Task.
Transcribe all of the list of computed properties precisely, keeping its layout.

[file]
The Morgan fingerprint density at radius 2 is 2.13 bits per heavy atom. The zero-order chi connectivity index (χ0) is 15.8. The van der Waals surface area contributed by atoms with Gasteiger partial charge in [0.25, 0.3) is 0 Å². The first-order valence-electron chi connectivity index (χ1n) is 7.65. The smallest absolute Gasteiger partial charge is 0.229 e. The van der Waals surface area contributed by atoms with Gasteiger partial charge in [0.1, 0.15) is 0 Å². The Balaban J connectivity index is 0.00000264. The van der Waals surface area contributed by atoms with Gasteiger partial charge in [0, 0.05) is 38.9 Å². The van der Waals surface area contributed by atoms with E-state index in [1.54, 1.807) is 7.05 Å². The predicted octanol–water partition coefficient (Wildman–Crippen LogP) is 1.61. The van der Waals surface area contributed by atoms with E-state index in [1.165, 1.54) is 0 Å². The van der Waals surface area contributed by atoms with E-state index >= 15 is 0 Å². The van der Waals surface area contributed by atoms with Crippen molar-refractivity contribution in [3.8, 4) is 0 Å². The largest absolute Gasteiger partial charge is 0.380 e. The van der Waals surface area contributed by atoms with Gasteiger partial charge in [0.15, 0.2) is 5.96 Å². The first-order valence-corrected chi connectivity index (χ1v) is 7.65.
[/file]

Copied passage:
The Morgan fingerprint density at radius 2 is 2.13 bits per heavy atom. The zero-order chi connectivity index (χ0) is 15.8. The van der Waals surface area contributed by atoms with Gasteiger partial charge in [0.25, 0.3) is 0 Å². The first-order valence-electron chi connectivity index (χ1n) is 7.65. The smallest absolute Gasteiger partial charge is 0.229 e. The van der Waals surface area contributed by atoms with Gasteiger partial charge in [0.1, 0.15) is 0 Å². The Balaban J connectivity index is 0.00000264. The van der Waals surface area contributed by atoms with Gasteiger partial charge in [0, 0.05) is 38.9 Å². The van der Waals surface area contributed by atoms with E-state index in [1.54, 1.807) is 7.05 Å². The predicted octanol–water partition coefficient (Wildman–Crippen LogP) is 1.61. The van der Waals surface area contributed by atoms with E-state index in [1.165, 1.54) is 0 Å². The van der Waals surface area contributed by atoms with E-state index >= 15 is 0 Å². The van der Waals surface area contributed by atoms with Crippen molar-refractivity contribution in [3.8, 4) is 0 Å². The largest absolute Gasteiger partial charge is 0.380 e. The van der Waals surface area contributed by atoms with Gasteiger partial charge in [0.15, 0.2) is 5.96 Å². The first-order valence-corrected chi connectivity index (χ1v) is 7.65.